Companies invest huge amounts of money into their CRM systems. Given that platforms such as Salesforce have so much power and depth, it’s easy to see why they draw in so many users.
Unfortunately, most companies – and MedTech businesses are no exception – don’t update their CRM systems with enough information to get anywhere near the maximum potential out of them.
CRMs were supposed to provide a full view of the customer. However, when the pandemic hit and reps were unable to meet prospects as they once did, many companies quickly shifting to using data alone found that their CRMs were pretty much useless as a sales channel.
After pouring millions into a platform, many failed to get anything meaningful out of it when it was really needed.
Let’s explore why this is the case.
Targeting & Planning
Some companies have decided to buy contact lists to populate their CRMs but most have relied heavily on their sales teams and they have found that it’s difficult to get sales teams to update such data. It doesn’t play to their strengths as people-focused problem solvers. However, marketers rely on precise information about each target audience – their campaign planning demands it.
Commonly, most CRMs hold name and contact information – as well as a professional’s specialty, and place of work. Others may also have a few additional fields for segmentation purposes. And sometimes, they might even have a sales or opportunity for the rep to follow. The challenge is that data very rarely reflects the true level of engagement between a company and a physician. That information is a critical one to gather – but it’s been kept in the heads of the reps.
However, the businesses which are going the extra mile in terms of gathering data, are the ones focused on understanding the level of engagement in specific areas of expertise – as well as up-to-date GDPR compliant contact details. These are the companies which are seeing great return on their marketing efforts.
A Sudden Priority
Even before lockdown swept across the globe, CRM data quality and depth was lacking. Part of the issue – in MedTech at least – is that sales reps have always networked face-to-face with clients. Relationships were nurtured through personal knowledge. As a result, actionable CRM data was at best out-of-date and at worst non-existent.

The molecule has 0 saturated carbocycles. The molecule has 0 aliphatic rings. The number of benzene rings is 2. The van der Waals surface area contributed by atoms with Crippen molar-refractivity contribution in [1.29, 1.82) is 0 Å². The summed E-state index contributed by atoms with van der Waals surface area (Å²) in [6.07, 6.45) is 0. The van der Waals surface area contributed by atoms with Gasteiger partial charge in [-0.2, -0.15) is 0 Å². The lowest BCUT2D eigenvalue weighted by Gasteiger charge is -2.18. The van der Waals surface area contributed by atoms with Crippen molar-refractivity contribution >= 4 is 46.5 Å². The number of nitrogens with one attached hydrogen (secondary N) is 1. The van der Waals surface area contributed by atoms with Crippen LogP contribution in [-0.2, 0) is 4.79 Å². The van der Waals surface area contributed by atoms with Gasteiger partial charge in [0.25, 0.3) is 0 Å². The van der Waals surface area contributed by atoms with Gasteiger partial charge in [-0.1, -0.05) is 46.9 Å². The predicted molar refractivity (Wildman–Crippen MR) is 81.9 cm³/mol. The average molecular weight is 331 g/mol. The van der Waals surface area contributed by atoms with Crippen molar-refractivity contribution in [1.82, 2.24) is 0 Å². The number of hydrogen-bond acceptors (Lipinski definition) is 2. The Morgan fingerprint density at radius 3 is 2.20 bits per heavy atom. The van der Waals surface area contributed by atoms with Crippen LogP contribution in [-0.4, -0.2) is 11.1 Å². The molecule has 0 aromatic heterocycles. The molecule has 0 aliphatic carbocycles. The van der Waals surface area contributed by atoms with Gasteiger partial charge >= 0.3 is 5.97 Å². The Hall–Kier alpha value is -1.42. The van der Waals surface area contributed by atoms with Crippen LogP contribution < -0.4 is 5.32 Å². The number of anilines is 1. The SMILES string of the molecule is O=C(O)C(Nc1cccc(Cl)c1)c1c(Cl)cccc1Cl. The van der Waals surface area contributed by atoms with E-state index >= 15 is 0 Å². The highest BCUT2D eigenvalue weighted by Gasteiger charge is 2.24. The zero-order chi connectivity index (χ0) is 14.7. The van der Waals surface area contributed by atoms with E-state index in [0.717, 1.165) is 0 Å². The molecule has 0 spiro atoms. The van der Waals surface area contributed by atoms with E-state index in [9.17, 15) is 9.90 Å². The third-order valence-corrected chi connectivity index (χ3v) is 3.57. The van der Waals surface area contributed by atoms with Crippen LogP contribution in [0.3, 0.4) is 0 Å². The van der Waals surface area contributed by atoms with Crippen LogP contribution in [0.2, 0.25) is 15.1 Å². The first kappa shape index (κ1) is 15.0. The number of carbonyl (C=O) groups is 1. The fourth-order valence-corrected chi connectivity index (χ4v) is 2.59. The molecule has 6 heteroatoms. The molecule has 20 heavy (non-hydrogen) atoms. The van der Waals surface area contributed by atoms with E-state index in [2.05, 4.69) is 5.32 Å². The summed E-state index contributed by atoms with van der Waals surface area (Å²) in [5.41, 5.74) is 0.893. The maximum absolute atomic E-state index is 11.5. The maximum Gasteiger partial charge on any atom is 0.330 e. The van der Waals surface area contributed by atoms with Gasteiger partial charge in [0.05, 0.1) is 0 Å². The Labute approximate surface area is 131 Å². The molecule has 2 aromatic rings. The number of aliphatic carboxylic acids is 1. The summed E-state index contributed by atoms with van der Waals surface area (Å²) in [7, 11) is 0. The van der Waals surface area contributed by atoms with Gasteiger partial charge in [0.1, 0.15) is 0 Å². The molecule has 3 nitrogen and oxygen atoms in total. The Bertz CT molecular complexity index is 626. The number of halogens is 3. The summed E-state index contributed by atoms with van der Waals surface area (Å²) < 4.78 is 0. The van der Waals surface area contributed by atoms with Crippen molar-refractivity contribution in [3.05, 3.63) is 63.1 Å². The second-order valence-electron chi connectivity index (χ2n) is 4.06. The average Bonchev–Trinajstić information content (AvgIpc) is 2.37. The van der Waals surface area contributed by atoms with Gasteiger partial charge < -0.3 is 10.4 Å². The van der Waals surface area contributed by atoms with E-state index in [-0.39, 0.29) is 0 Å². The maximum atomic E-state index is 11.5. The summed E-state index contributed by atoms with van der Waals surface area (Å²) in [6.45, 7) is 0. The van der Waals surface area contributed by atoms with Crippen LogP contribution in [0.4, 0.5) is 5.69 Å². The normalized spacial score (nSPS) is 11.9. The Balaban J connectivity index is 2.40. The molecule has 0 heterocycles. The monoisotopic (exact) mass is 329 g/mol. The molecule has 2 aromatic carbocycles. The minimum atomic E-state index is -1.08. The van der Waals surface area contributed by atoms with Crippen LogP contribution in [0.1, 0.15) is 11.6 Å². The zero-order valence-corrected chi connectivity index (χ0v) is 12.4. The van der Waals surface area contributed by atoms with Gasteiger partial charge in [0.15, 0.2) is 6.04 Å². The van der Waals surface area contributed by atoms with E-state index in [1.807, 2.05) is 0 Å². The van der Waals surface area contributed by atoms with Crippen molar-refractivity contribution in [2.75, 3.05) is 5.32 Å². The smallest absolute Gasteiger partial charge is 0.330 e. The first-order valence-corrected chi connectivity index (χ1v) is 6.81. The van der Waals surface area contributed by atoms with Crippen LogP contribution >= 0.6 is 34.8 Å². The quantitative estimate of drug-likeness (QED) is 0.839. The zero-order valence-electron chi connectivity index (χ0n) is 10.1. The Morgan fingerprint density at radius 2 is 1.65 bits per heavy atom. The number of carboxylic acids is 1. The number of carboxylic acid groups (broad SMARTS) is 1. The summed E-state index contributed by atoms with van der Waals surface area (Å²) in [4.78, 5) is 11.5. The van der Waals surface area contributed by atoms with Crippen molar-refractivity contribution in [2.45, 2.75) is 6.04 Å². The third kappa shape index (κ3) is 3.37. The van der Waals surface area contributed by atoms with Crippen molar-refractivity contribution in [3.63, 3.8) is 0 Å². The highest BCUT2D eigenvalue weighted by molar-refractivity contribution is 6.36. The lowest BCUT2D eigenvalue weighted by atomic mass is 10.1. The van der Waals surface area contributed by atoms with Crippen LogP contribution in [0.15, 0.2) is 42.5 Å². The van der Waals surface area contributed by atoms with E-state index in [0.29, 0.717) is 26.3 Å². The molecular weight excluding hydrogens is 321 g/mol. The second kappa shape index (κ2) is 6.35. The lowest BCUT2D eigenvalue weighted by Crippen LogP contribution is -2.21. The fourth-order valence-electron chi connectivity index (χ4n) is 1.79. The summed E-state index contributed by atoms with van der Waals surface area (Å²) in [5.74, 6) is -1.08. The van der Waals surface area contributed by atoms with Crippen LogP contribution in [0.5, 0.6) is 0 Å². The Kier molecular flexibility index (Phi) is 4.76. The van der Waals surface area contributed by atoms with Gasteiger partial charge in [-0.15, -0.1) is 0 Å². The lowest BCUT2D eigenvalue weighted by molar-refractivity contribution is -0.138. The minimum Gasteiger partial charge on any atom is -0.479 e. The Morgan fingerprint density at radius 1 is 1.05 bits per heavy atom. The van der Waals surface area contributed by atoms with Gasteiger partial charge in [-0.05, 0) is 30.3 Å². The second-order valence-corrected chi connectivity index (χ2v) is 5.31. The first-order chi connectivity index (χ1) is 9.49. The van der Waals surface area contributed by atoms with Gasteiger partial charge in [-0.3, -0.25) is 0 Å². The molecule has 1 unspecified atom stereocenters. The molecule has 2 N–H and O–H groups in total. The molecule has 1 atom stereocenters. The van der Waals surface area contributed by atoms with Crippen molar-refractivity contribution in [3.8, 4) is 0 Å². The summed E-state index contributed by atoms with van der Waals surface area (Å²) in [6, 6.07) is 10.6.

We’ve seen many companies forge ahead with new data efforts since COVID – to make up for the shortfall of incoming information. There’s been a massive upsurge in webinars and online events too. However, the challenge is that it’s been difficult to direct this newly-created digital content to the right target audience.
Why? Because CRM databases aren’t segmented enough. You might have hundreds of surgeons labelled as “ENT” specialists in your CRM, when you really need a early adopter who uses new imaging technologies for your campaign. Instead you end up spamming everyone who ‘might’ be relevant.
Data alone is not enough to pique interest. The value lies in its application. Data allows you to connect to the right target – who is then more likely to receive your message, which in turn drives customer preference, increasing your ROI.
Similarly the growth of digital channels as a knowledge-sharing and lead generation tool – across platforms like LinkedIn – is increasingly relevant to the MedTech community. But getting to that level of segmentation and targeting is impossible without solid, relevant data.
That’s exactly what we can help with here at Toxeos.
Through granular data and insight, our data mining platform empowers you to create deep, detailed client profiles which map the market at both a physician and hospital level across a variety of regions and sectors.
We do this by combining multiple data sources, constantly updated, allowing you to target the right prospective clients for your marketing activities.
Given the challenges the MedTech sector will continue to face for some time yet, it’s clear that sales and marketing teams need to be smart and work together.
Data is power; but if it’s not being captured or used in the right way there will continue to be a ‘digital disconnect’.